All of the terminology of the New Testament used regarding the church reflects this continuity. The word ‘ekklesia‘, which we typically translate as ‘church’, is the same word used in the Greek text of the Old Testament and generally translated ‘assembly’. Throughout the Pentateuch in particular, ‘the assembly’ represents the gathering of God’s people. After they had come to the inheritance of the land, other national descriptors become more commonly used. The New Testament writers understand the Christian assembly, the new people of God, to be in this life journeying toward the promised inheritance, and so again, ‘assembly’ becomes the best descriptor (cf. 1 Cor 10:1-5, 1 Pet 2:9-12). The concept of the ‘church’ itself then can be clearly seen to not be based in the establishment of an institution due to the unanticipated delay of Christ’s second coming, but rather in the continuity of the new and old covenant peoples of God.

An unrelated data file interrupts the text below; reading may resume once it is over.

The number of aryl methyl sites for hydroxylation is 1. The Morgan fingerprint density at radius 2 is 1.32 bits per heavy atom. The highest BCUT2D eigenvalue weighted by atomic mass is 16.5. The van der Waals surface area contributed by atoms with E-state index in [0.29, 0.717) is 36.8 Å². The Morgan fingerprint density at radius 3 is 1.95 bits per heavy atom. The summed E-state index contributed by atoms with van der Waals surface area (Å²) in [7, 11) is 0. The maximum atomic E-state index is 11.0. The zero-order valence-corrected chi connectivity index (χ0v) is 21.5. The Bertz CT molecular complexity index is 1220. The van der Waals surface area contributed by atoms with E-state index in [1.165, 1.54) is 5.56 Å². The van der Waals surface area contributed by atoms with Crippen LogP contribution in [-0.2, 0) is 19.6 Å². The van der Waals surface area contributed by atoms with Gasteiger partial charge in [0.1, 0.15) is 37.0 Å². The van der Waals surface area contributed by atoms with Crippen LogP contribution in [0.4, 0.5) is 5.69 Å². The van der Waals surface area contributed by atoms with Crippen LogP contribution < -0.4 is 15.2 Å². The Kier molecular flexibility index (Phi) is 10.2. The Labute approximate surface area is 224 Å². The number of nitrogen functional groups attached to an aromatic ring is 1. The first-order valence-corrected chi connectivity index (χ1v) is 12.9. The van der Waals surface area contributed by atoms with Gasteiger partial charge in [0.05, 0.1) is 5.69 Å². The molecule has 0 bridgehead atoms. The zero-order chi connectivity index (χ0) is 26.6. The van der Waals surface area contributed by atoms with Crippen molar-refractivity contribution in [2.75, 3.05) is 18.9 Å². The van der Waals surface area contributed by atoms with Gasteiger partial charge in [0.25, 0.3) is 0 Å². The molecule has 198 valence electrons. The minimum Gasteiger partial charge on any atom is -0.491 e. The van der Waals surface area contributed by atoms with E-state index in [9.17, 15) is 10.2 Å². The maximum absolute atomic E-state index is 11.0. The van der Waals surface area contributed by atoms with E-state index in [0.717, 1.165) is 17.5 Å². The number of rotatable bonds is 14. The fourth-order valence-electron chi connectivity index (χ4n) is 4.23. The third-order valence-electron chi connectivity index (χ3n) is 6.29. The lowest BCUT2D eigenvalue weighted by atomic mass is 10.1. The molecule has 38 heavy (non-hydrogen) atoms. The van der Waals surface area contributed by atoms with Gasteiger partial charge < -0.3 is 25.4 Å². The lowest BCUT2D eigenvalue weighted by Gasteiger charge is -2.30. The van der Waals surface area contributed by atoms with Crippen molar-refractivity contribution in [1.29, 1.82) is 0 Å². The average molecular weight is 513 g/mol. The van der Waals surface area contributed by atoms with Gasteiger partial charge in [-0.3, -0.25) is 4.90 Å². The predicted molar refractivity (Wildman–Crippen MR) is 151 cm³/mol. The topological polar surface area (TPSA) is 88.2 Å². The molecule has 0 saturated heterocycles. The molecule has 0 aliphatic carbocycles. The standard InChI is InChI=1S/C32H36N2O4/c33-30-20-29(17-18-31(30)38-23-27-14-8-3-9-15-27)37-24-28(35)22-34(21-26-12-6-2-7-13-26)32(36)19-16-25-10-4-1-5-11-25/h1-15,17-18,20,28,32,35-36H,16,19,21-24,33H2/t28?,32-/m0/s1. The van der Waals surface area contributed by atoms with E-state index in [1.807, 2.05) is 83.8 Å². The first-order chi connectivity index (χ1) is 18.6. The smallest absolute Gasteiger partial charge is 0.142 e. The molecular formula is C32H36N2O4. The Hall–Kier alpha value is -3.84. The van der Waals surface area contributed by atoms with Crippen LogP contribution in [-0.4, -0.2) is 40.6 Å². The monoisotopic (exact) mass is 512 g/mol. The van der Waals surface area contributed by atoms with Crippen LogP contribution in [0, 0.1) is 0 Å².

The formation of the assembly, and importantly its established leadership, does not begin in a group of later epistles at the end of the first century, but rather is seen to begin in the life of Christ. The gathering and purification of the remnant of Israel begins before Christ’s public ministry, in the ministry of St. John the Forerunner, who gathers a group of disciples at the Jordan river who become the followers of Jesus Christ. The constitutive event for the formation of the old covenant people had been baptism into Moses (1 Cor 10:1-3), and they had been led through the Jordan by the Old Testament Joshua to defeat spiritual forces of evil and claim an inheritance (Josh 3:9-17). This newly assembled people is no more a loosely assembled band under the sole leadership of Christ than the old covenant community was under Moses. Rather, Christ put structures of authority in place which paralleled those of the old covenant. The twelve, identified first as disciples and then as apostles, are directly connected to the 12 patriarchs who were the progenitors, the fathers, of Israel (Matt 19:28). In the same way, the apostles would become the fathers of the new assembly (1 Cor 4:14-15). In addition, Christ appoints the 70 (or 72 in some manuscripts), giving them authority within his assembled followers (Luke 10:1-20). Preserved within the church’s memory is the awareness that many of the early leaders of the church whom we see emerging within the Acts of the Apostles and the epistolary literature came from this second group. This group of men parallels the elders (presbyteroi) appointed by Moses to assist him in governing the people, also 70 (or 72 in some manuscripts) in number (Num 11:16-17). This institution had endured throughout the old covenant, and had become the Sanhedrin of the 1st century. While they might not have had formalized and disambiguated titles, within the ministry of Christ, there were new patriarchs, new elders (presbyteroi) of the people, and men and women who served Jesus and accompanied him. These last paralleled the Levites who served in and around the tabernacle and temple, and the women who served at the tabernacle’s gate (Ex 38:8).